Human Rights in Childbirth – From Niche Cause to a Global Movement
Over the past year, I’ve become a champion of a niche cause. Few people have heard of it. But it’s a cause that directly affects the health and well-being of millions of women around the world. That cause is human rights in childbirth.
In Europe, a landmark European Court of Human Rights ruling (Ternovszky vs Hungary 14th Dec 2010) means that every woman now has the human right to choose the circumstances of her birth. It means that all expectant women have autonomy over their own bodies – women can choose how and where they give birth.
Despite this ruling, in many places around Europe, the basic rights of birthing women to make decisions about childbirth are not assumed. In Ireland, earlier this year, a court order was sought to force a woman to have a caesarean. In Italy, a woman recently took her doctors to court to argue they performed an episiotomy despite her forcibly and repeatedly denying consent.
Across Europe, midwives are being criminally prosecuted for supporting women giving birth outside the hospital. In Hungary, the midwife Agnes Gereb has been been criminally prosecuted, imprisoned and for the past two years, held under house arrest. The prosecution recently added another four charges and her trial is anticipated to last throughout 2013. In Lithuania, a midwife called Jurgita Svedienne is also facing criminal charges and has also been the subject of repeated home raids by the police. In Greece, 79 people (health professionals and parents) are currently on trial for choices relating to their home births – they are accused of environmental pollution for burying their placentas. The Greek organization of obstetrician-gynecologists recently published a statement on their website against home birth in which they stated that a birthing woman is “entitled to express her opinion on the method and place of birth.” Meanwhile, the caesarean section rate in private hospitals in Greece is over 50%.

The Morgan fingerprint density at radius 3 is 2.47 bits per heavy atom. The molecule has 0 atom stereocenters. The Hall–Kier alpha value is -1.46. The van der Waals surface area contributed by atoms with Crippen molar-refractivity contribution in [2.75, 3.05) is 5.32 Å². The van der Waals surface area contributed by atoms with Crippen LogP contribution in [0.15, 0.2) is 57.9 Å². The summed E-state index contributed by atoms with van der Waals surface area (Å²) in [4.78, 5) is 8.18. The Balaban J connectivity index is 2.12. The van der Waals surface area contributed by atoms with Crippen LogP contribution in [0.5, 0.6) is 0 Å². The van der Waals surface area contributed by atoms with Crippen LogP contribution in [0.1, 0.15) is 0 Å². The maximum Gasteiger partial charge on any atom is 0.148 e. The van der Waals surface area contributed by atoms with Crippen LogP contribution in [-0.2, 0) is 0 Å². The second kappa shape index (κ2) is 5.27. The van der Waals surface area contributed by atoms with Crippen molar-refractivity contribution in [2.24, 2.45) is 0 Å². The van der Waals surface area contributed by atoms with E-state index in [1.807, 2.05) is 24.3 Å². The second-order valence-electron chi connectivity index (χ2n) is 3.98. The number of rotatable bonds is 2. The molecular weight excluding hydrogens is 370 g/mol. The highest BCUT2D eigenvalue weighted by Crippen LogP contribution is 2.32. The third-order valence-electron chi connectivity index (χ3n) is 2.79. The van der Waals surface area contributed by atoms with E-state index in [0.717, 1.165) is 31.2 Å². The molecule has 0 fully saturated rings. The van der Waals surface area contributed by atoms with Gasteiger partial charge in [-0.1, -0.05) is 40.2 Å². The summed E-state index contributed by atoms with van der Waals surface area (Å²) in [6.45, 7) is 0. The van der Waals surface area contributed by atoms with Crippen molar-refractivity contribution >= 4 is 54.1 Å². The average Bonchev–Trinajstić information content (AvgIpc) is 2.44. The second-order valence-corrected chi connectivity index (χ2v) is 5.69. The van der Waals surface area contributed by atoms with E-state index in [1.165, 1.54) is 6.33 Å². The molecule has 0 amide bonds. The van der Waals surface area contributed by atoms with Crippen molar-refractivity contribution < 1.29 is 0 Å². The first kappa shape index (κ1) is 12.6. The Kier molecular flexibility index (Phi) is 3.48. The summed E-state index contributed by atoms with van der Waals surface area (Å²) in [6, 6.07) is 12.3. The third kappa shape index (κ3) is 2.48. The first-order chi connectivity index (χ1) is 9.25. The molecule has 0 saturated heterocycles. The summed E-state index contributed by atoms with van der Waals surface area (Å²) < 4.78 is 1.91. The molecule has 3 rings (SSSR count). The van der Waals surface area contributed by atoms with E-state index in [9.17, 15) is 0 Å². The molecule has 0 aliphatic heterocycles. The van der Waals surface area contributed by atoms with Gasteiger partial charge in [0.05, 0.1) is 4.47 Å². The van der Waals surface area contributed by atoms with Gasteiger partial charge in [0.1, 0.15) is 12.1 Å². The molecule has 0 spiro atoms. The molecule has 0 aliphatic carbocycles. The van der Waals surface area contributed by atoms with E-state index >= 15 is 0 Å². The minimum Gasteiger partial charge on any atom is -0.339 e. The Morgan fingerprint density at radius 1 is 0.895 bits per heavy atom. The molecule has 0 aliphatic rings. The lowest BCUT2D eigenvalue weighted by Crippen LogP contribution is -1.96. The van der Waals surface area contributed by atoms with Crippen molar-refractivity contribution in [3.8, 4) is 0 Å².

In the US, women’s rights in childbirth do not seem to be formally recognised. In Florida as in other states, women have had forced caesareans. The legal status of home birth and midwifery is a patchwork across American states, but in no state are they fully secure and legitimate healthcare choices. In the past year, midwives in California, North Carolina, Indiana and in Oregon have all faced criminal prosecution.
Back here in the UK, new research by Dr Angela Davis from the University of Warwick‘ Choice, Policy and Practice in Maternity Care since 1948’ claims that despite over fifty years of campaigning, women’s choices about birth are still being widely ignored by healthcare providers. According to Dr Davis, “Women are primarily critical of a lack of information, lack of choice in their care and dissatisfaction with their caregivers, rather than the procedures themselves.” She goes on to say, “While chiefly framed as a debate about reconciling women’s choice over how and where to give birth on the one hand, with the fate of their babies on the other, this more often comes down to cost and control. Women’s choice is characterised as an expensive, and possibly dangerous, luxury.”
But things are changing. Awareness is growing. There is hope.
Last year in May, the first Human Right in Childbirth conference took place at the Hague attended by hundreds of academics, lawyers, midwives, obstetricians, campaigners (and us as filmmakers). Other HRiC conferences modelled on the Hague conference have happened since in the US, Finland, Australia, Ecuador, Israel and Croatia with another HriC conference taking place later this year in Blanckenberge, Belgium.
Our Freedom For Birth screenings gained worldwide press and media coverage. Hundreds more screenings are planned this September in a simultaneous global screening event designed to propel Human Rights in Childbirth even further into the mainstream.
A legal advocacy group, Birthrights was launched in January this year offering legal advice and free downloadable materials to inform expectant women about their human rights in birth. Across North America and Europe, legal defence networks have formed to educate the public and collaborate for legislative action. The organisers of the Human Rights in Childbirth Hague conference have moved from a grass-roots network of international volunteers to become a politically active NGO with a foundation in The Hague to advance the rights of birthing women.
So much has happened in the past year but there is so much more still to do. My hope is that by next year, human rights in childbirth isn’t a niche cause any more. In fact, my hope is that it is a mainstream legal and political movement. Then the birthing revolution will have well and truly begun.
For more information about our global screening of FREEDOM FOR BIRTH event, please go to: http://www.freedomforbirth.com/2013-screenings
This article appeared on the Huffington Post.